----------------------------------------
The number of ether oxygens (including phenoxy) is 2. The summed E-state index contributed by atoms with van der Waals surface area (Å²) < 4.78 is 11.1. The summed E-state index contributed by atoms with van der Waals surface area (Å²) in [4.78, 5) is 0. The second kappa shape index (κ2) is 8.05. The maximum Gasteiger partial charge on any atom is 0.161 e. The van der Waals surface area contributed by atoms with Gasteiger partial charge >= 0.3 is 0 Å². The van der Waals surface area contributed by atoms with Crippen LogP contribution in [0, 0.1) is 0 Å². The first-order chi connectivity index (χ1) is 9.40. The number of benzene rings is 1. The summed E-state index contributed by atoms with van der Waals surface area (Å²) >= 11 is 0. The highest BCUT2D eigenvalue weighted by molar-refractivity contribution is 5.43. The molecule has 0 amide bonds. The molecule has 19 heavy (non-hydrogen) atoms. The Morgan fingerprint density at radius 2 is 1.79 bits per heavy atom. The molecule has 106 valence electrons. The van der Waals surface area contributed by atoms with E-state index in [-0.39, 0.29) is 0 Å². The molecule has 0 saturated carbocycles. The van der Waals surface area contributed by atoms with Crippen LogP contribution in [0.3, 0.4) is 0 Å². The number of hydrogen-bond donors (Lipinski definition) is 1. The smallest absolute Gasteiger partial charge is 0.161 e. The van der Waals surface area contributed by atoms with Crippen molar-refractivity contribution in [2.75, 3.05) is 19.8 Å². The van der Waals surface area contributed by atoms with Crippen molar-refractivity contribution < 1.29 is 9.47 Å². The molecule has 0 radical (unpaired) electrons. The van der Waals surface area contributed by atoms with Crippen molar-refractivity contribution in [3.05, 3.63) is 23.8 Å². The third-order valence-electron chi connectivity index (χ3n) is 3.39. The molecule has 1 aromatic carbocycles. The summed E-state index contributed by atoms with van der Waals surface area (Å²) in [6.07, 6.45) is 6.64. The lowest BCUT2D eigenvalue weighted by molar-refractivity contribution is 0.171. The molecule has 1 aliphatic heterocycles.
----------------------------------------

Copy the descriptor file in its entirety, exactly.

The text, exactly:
The number of ether oxygens (including phenoxy) is 2. The summed E-state index contributed by atoms with van der Waals surface area (Å²) < 4.78 is 11.1. The summed E-state index contributed by atoms with van der Waals surface area (Å²) in [4.78, 5) is 0. The second kappa shape index (κ2) is 8.05. The maximum Gasteiger partial charge on any atom is 0.161 e. The van der Waals surface area contributed by atoms with Gasteiger partial charge >= 0.3 is 0 Å². The van der Waals surface area contributed by atoms with Crippen LogP contribution in [0, 0.1) is 0 Å². The first-order chi connectivity index (χ1) is 9.40. The number of benzene rings is 1. The summed E-state index contributed by atoms with van der Waals surface area (Å²) >= 11 is 0. The highest BCUT2D eigenvalue weighted by molar-refractivity contribution is 5.43. The molecule has 0 amide bonds. The molecule has 19 heavy (non-hydrogen) atoms. The Morgan fingerprint density at radius 2 is 1.79 bits per heavy atom. The molecule has 106 valence electrons. The van der Waals surface area contributed by atoms with E-state index in [-0.39, 0.29) is 0 Å². The molecule has 0 saturated carbocycles. The van der Waals surface area contributed by atoms with Crippen LogP contribution in [0.3, 0.4) is 0 Å². The number of hydrogen-bond donors (Lipinski definition) is 1. The smallest absolute Gasteiger partial charge is 0.161 e. The van der Waals surface area contributed by atoms with Crippen molar-refractivity contribution in [2.75, 3.05) is 19.8 Å². The van der Waals surface area contributed by atoms with Crippen molar-refractivity contribution < 1.29 is 9.47 Å². The molecule has 0 radical (unpaired) electrons. The van der Waals surface area contributed by atoms with Crippen molar-refractivity contribution in [3.05, 3.63) is 23.8 Å². The third-order valence-electron chi connectivity index (χ3n) is 3.39. The molecule has 1 aromatic carbocycles. The summed E-state index contributed by atoms with van der Waals surface area (Å²) in [6.07, 6.45) is 6.64. The lowest BCUT2D eigenvalue weighted by molar-refractivity contribution is 0.171. The molecule has 1 aliphatic heterocycles.